James William Wallace (1853–1926), of Bolton, England, was an architect and great admirer of Whitman. Along with John Johnston (1852–1927), a physician from Bolton, he founded the "Bolton College" of English admirers of the poet. Johnston and Wallace corresponded with Whitman and with Horace Traubel and other members of the Whitman circle in the United States, and they separately visited the poet and published memoirs of their trips in John Johnston and James William Wallace, Visits to Walt Whitman in 1890–1891 by Two Lancashire Friends (London: Allen and Unwin, 1917). For more information on Wallace, see Larry D. Griffin, "Wallace, James William (1853–1926)," Walt Whitman: An Encyclopedia, ed. J.R. LeMaster and Donald D. Kummings (New York: Garland Publishing, 1998).

Notes:

1. This letter is addressed: Walt Whitman, | 328, Mickle St | Camden | New Jersey. | U. S. America. It is postmarked: Bolton | 58 | DE27 | 90; Paid | D | All; 91. [back]

2. Dr. John Johnston (1852–1927) of Annan, Dumfriesshire, Scotland, was a physician, photographer, and avid cyclist. Johnston was trained in Edinburgh and served as a hospital surgeon in West Bromwich for two years before moving to Bolton, England, in 1876. Johnston worked as a general practitioner in Bolton and as an instructor of ambulance classes for the Lancashire and Yorkshire Railways. He served at Whalley Military Hospital during World War One and became Medical Superintendent of Townley's Hospital in 1917 (John Anson, "Bolton's Illustrious Doctor Johnston—a man of many talents," Bolton News [March 28, 2021]; Paul Salveson, Moorlands, Memories, and reflections: A Centenary Celebration of Allen Clarke's Moorlands and Memories [Lancashire Loominary, 2020]). Johnston, along with James W. Wallace, founded the "Bolton College" of English admirers of the poet. Johnston and Wallace corresponded with Whitman and with Horace Traubel and other members of the Whitman circle in the United States, and they separately visited the poet and published memoirs of their trips in John Johnston and James William Wallace, Visits to Walt Whitman in 1890–1891 by Two Lancashire Friends (London: Allen and Unwin, 1917). For more information on Johnston, see Larry D. Griffin, "Johnston, Dr. John (1852–1927)," Walt Whitman: An Encyclopedia, ed. J.R. LeMaster and Donald D. Kummings (New York: Garland Publishing, 1998). [back]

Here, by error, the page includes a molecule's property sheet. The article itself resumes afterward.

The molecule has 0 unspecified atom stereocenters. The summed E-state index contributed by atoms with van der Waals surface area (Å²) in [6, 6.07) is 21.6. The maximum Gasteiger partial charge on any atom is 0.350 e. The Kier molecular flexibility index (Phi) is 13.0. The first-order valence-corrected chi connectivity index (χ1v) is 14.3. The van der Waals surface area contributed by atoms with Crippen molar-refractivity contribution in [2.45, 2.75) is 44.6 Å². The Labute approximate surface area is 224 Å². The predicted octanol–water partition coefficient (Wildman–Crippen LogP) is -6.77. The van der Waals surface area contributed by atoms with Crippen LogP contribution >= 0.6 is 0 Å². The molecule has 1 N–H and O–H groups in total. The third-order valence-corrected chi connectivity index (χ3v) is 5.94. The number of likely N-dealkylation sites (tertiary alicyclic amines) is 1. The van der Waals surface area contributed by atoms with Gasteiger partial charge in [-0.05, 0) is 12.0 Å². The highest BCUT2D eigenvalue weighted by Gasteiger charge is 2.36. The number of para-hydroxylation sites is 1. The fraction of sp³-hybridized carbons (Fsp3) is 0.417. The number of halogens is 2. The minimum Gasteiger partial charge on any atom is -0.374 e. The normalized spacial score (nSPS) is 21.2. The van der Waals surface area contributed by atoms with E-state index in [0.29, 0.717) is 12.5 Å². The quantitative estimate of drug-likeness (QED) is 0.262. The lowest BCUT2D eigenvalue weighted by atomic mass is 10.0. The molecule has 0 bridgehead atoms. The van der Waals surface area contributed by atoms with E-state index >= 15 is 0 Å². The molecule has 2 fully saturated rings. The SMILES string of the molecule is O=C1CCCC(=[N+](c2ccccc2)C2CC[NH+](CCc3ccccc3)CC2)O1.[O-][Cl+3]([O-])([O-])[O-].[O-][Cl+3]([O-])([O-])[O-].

3. John Addington Symonds (1840–1893), a prominent biographer, literary critic, and poet in Victorian England, was author of the seven-volume history Renaissance in Italy, as well as Walt Whitman—A Study (1893), and a translator of Michelangelo's sonnets. But in the smaller circles of the emerging upper-class English homosexual community, he was also well known as a writer of homoerotic poetry and a pioneer in the study of homosexuality, or sexual inversion as it was then known. See Andrew Higgins, "Symonds, John Addington [1840–1893]," Walt Whitman: An Encyclopedia, ed. J.R. LeMaster and Donald D. Kummings (New York: Garland Publishing, 1998). [back]

4. Symonds's Essays Speculative and Suggestive were published by the London firm of Chapman and Hall in 1890. The chapter on "Democratic Art" is mainly inspired by Whitman. [back]